For millions of sports fans around the world, the opening ceremony of the 2021 Tokyo Olympics on Friday, July 23 signaled the start of epic competitions that will captivate and inspire for years to come.
All told, there are 339 events across 41 sports, with 613 athletes from Team USA that will compete in 36 disciplines, which includes new additions like skateboarding, surfing, karate and 3x3 basketball.
But nothing cements the beginning of the Games quite like the first gold medal given, which went to China's Yang Qian in the women's 10-meter air rifle.
Yang beat Anastasiia Galashina of Russia with 9.8 on her final shot and an Olympic record of 251.8.
Currently, China leads all countries with four medals (three gold, one bronze), while the United States has yet to medal in any event.
To catch all of the action, tune in to NBC and its affiliates for live coverage, as well as fuboTV for streaming.
Here's a short list of Saturday's 23 can't miss events, which includes qualifying and medal rounds.
2021 Tokyo Olympics Saturday Schedule
(All times ET)
Saturday, July 24
Women's Water Polo, USA vs. Japan: 12 a.m.-2 a.m.
Archery, Mixed Team Finals: 2 a.m.-7:30 a.m.
Tennis, Men's/Women's Doubles/Singles: 2 a.m.-7 a.m.
Softball, USA vs. Mexico: 2 a.m.-7:30 a.m.
Women's Soccer, Sweden vs. Australia: 2 a.m.-7:30 a.m.
Beach Volleyball, Women's Qualifier: 2 a.m.-9:50 a.m.
Beach Volleyball, Men's Qualifier: 2 a.m.-9:50 a.m.
Swimming: Qualifying Heats: 2 a.m.- 9:50 a.m.
Basketball, Men's 3 on 3: 2 a.m.-9:50 a.m.
Men's Gymnastics, Qualifying: 6 a.m.-11 a.m.
Men's Volleyball, USA vs. France: 6 a.m.-11 a.m.
Women's Soccer, USA vs. New Zealand: 7:30 a.m.-9:30 a.m.
Swimming, Finals: 8 p.m.-11:30 p.m.
Skateboarding, Men's Street final: 8 p.m.-2 a.m.
Softball, USA vs. Australia: 8 p.m.-1 a.m.
Naomi Osaka happily lit the cauldron to conclude the opening ceremony, but it was Japan's Kohei Uchimura that had to pass the torch in men's gymnastics after failing to qualify for the high bar finals.
The two-time Olympic champion fell off the horizontal bar in the middle of his routine, leaving the door wide open for his teammate Daiki Hashimoto to vault to the top of the leaderboard.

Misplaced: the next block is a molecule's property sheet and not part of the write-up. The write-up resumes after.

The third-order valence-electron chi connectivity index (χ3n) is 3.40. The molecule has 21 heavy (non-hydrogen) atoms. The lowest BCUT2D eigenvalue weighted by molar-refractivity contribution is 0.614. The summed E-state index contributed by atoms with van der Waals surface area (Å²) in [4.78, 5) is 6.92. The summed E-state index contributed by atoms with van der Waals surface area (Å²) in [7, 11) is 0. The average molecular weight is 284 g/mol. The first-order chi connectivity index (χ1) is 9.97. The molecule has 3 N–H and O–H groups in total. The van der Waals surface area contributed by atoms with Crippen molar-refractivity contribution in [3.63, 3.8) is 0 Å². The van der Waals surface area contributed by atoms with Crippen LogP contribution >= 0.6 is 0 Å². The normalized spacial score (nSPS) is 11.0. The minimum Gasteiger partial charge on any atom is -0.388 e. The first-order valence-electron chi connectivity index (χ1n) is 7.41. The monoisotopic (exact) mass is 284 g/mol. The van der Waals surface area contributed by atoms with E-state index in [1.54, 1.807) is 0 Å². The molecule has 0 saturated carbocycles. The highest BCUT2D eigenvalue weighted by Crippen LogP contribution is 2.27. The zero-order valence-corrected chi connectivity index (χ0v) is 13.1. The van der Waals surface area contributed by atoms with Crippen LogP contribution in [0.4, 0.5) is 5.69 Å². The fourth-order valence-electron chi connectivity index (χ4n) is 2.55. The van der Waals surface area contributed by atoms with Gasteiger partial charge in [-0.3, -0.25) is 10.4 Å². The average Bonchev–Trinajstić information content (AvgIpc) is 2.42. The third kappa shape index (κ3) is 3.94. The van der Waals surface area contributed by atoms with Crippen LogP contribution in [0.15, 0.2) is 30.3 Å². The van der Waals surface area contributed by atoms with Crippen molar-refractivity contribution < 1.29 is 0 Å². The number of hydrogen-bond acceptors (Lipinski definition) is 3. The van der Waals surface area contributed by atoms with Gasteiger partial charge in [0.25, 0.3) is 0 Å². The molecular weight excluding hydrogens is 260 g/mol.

"I don't want to look back on my performance because I failed," Uchimura told reporters later per ESPN. "In the last three Olympics I took part in, I was always able to bring out in competition what I practiced, but I can't do that anymore.
"I'm past my peak, I just have to accept that calmly."
Undaunted by his early exit, Uchimura came back to cheer on his younger teammates.
"They're just amazing. For their first Olympics, they're almost too amazing for words," Uchimura said.
"When I came back to the floor after my performance, they were getting together, discussing things and solving problems by themselves. I don't think I'm needed by them anymore."
Other popular events like swimming, beach volleyball and the men's street final in skateboarding will be on display Saturday.
With skateboarding going mainstream at the Games, get ready for the star power of Heimana Reynolds, who is currently ranked No. 1 in the world in men's park skateboarding.
"For skateboarding to be recognized at that level is crazy," Reynolds told NNC.
Other more popular events like women's soccer will resume, with Team USA looking to bounce back from it's 3-0 loss to Sweden in the opening game.
They beat New Zealand 6-1 on Saturday to right the ship.
"We don’t have a choice," Kelley O’Hara told Andrew Das of the New York Times before the game. "We have to come out the next game and we have to be absolutely ruthless."